The next morning when you wake up, put on a kettle of water and bring it to the boil.  Place a regular pan on the bottom rack of your cold oven.  When the water is boiling, pour the water into the pan.  Then pull the cinnamon rolls from the fridge, remove the plastic wrap, and place them in the oven on the middle rack.  The steam from the hot water in the pan below will “wake up” the yeast and warm the rolls to the proper temperature for the oven.

After 30 minutes, remove the rolls and the water pan from the oven, and preheat the oven to 350F.  When it comes to temperature, put the rolls back in the oven and bake for 25 minutes while you make the frosting.  (Frosting recipe is at the bottom.)

After 25 minutes, pull the rolls from the oven.  Please a cooling rack upside down onto the top of the pan and flip the whole thing, rolls and all, upside down.  Let it sit for 30 seconds, then flip the whole thing back over right side up.  This helps all the boiling sugar which has poured out the bottom of the rolls into the pan to soak back into the rolls…but don’t leave it upside down for too long or the juices will all run out.  This step is optional but it helps make sure you don’t leave lots of sticky goodness in your pan.  If you don’t have the strength to flip over a screaming hot pan of cinnamon rolls, just let them sit on the counter for 10 or 15 minutes and they will reabsorb much of the sugary juices.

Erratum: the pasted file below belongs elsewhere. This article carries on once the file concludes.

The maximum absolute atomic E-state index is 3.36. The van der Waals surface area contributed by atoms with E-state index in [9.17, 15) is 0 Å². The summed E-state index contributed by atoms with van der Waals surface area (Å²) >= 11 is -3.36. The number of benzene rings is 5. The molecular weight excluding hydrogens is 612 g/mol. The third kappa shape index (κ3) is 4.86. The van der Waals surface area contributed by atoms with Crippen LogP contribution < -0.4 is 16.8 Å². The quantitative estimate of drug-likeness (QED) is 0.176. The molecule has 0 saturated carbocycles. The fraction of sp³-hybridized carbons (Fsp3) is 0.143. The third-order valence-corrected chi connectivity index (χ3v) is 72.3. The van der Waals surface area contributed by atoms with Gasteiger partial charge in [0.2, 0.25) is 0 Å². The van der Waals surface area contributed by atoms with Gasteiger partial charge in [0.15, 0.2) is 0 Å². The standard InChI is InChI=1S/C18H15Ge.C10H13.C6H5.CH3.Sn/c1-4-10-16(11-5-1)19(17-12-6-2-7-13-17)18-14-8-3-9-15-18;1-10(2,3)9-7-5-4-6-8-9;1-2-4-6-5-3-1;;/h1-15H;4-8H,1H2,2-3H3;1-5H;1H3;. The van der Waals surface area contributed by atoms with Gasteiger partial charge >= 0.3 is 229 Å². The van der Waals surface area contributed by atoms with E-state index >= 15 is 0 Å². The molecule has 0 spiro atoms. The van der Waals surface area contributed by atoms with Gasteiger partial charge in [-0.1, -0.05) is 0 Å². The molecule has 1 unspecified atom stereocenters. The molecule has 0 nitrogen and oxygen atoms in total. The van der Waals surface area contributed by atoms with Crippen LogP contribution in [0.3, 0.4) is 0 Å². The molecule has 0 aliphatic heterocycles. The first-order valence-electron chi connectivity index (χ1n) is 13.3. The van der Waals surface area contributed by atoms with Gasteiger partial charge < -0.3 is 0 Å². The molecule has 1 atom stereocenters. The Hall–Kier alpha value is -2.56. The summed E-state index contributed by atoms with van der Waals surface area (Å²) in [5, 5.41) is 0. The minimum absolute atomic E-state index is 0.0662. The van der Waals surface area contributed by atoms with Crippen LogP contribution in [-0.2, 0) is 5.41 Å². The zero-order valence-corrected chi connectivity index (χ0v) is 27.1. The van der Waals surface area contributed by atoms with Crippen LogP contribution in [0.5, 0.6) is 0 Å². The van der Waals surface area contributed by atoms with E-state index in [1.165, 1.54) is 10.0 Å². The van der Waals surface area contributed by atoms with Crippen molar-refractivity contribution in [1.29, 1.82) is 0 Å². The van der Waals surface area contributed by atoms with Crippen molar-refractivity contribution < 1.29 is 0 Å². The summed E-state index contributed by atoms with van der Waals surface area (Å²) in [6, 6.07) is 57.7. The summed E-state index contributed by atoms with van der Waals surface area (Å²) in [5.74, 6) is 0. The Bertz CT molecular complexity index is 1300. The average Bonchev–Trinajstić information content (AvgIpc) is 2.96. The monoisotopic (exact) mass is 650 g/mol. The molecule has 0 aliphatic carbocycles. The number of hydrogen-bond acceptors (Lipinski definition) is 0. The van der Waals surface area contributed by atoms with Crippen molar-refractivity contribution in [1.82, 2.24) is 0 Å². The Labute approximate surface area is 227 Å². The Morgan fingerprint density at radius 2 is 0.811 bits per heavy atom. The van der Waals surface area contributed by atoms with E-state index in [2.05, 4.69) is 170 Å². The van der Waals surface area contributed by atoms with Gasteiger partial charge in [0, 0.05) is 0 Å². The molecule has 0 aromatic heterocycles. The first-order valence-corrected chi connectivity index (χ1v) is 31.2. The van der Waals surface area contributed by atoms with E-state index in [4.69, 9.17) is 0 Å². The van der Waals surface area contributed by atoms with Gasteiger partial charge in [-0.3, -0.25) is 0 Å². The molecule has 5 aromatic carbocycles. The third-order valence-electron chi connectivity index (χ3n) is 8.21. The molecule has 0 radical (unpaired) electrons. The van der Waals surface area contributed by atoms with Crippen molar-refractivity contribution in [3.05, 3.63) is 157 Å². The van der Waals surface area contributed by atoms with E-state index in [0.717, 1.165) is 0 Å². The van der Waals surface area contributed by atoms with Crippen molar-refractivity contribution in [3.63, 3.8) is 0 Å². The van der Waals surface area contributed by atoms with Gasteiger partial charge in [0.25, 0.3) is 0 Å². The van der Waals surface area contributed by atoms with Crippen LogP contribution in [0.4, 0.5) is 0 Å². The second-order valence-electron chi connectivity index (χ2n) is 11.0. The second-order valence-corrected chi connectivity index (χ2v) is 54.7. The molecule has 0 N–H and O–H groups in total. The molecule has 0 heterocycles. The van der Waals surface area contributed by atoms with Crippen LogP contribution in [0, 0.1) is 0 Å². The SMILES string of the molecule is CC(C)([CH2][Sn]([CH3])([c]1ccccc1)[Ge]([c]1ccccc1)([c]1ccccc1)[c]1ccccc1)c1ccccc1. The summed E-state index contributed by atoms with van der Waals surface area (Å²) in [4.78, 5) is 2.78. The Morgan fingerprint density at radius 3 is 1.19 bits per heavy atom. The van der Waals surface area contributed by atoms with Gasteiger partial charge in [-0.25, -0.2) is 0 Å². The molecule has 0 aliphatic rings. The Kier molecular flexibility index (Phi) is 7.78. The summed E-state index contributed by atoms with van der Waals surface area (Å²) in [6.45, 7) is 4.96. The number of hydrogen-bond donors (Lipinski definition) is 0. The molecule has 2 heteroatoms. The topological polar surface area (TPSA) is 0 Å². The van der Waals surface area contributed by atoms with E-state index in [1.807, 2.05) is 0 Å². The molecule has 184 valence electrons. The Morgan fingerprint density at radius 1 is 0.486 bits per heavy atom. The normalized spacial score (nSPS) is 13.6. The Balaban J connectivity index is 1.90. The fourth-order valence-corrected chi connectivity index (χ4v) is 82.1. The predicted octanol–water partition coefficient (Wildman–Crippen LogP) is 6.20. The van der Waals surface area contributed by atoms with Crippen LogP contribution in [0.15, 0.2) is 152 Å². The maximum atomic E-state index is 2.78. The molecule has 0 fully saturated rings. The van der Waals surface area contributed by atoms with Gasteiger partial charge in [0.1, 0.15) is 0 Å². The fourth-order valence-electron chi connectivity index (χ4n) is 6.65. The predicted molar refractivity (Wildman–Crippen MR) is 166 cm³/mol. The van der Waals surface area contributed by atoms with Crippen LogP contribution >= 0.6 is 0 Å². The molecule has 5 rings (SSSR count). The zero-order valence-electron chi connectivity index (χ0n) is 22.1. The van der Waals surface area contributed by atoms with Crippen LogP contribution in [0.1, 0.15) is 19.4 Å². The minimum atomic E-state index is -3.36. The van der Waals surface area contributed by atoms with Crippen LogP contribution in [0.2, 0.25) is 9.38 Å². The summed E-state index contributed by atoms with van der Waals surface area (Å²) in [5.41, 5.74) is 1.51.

Let the rolls cool for a bit before frosting, but definitely frost them when they are a little warm.  I recommend frosting the rolls on your plate after you remove them from the pan.  If you frost them ALL before they are served, they become very messy to serve.

FROSTING:

1 package (8 oz) cream cheese
1 stick (4 oz) unsalted butter, room temp

Cream these together in a mixer until they are fluffy.  Then gradually add:

1 pound powdered sugar

I turn my mixer off when adding the sugar so it doesn’t blast up into the air.  Then I turn the mixer on slow speed until the sugar is absorbed, then on high speed until it is fluffy.  I repeat this process 3 or 4 times until all the sugar is added.  Then add:

2 teaspoons vanilla

Beat on high speed until the frosting is light and fluffy.

2 Responses to Overnight Cinnamon Rolls

  1. This recipe looks great! I want to try it sometime soon. One thing I would suggest is to adjust the kneading stage of this and instead of just flat out kneading the dough, utilize Richard Bertinet’s stretch and fold technique to develop a softer and more luxurious dough.

    • Stephen, that’s definitely an improvement. You’ll find that most of my recipes are either optimized for convenience, or exhaustively meticulous for perfection. This recipe is one of those convenience recipes…as few interactions with the recipe as possible, so that it gets done for breakfast in the morning. There are LOTS of bread making techniques that would dramatically improve the flavor and texture of this dough, but will increase complexity in the process. GO FOR IT, and let us know how it turns out!!!

Leave a Reply

Your email address will not be published. Required fields are marked *